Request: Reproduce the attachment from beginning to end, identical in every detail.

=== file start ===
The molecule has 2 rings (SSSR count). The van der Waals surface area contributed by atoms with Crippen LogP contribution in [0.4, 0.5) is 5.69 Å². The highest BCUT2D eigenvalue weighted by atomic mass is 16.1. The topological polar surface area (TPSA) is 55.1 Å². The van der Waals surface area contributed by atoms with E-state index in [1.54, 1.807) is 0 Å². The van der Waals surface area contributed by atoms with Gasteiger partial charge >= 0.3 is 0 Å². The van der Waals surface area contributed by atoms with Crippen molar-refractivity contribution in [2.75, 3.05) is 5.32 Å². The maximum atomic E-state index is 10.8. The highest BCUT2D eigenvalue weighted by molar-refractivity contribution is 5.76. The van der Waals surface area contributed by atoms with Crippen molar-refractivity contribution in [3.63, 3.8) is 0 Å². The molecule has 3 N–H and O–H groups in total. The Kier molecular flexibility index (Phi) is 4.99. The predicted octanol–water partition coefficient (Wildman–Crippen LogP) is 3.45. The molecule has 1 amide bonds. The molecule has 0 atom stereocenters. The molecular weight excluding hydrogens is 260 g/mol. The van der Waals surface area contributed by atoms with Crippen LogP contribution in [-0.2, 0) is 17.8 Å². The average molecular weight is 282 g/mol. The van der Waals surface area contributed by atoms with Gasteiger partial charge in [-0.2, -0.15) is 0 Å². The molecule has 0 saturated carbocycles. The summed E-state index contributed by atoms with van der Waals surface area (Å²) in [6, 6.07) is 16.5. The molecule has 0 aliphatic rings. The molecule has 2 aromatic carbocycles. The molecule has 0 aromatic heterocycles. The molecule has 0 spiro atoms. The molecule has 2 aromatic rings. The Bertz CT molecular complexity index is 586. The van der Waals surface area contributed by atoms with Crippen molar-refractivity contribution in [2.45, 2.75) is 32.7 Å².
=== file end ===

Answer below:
The molecule has 2 rings (SSSR count). The van der Waals surface area contributed by atoms with Crippen LogP contribution in [0.4, 0.5) is 5.69 Å². The highest BCUT2D eigenvalue weighted by atomic mass is 16.1. The topological polar surface area (TPSA) is 55.1 Å². The van der Waals surface area contributed by atoms with E-state index in [1.54, 1.807) is 0 Å². The van der Waals surface area contributed by atoms with Gasteiger partial charge >= 0.3 is 0 Å². The van der Waals surface area contributed by atoms with Crippen molar-refractivity contribution in [2.75, 3.05) is 5.32 Å². The maximum atomic E-state index is 10.8. The highest BCUT2D eigenvalue weighted by molar-refractivity contribution is 5.76. The van der Waals surface area contributed by atoms with Crippen molar-refractivity contribution in [3.63, 3.8) is 0 Å². The molecule has 3 N–H and O–H groups in total. The Kier molecular flexibility index (Phi) is 4.99. The predicted octanol–water partition coefficient (Wildman–Crippen LogP) is 3.45. The molecule has 1 amide bonds. The molecule has 0 atom stereocenters. The molecular weight excluding hydrogens is 260 g/mol. The van der Waals surface area contributed by atoms with Crippen LogP contribution in [-0.2, 0) is 17.8 Å². The average molecular weight is 282 g/mol. The van der Waals surface area contributed by atoms with Gasteiger partial charge in [-0.2, -0.15) is 0 Å². The molecule has 0 saturated carbocycles. The summed E-state index contributed by atoms with van der Waals surface area (Å²) in [6, 6.07) is 16.5. The molecule has 0 aliphatic rings. The molecule has 2 aromatic carbocycles. The molecule has 0 aromatic heterocycles. The molecule has 0 spiro atoms. The molecule has 2 aromatic rings. The Bertz CT molecular complexity index is 586. The van der Waals surface area contributed by atoms with Crippen molar-refractivity contribution in [2.45, 2.75) is 32.7 Å².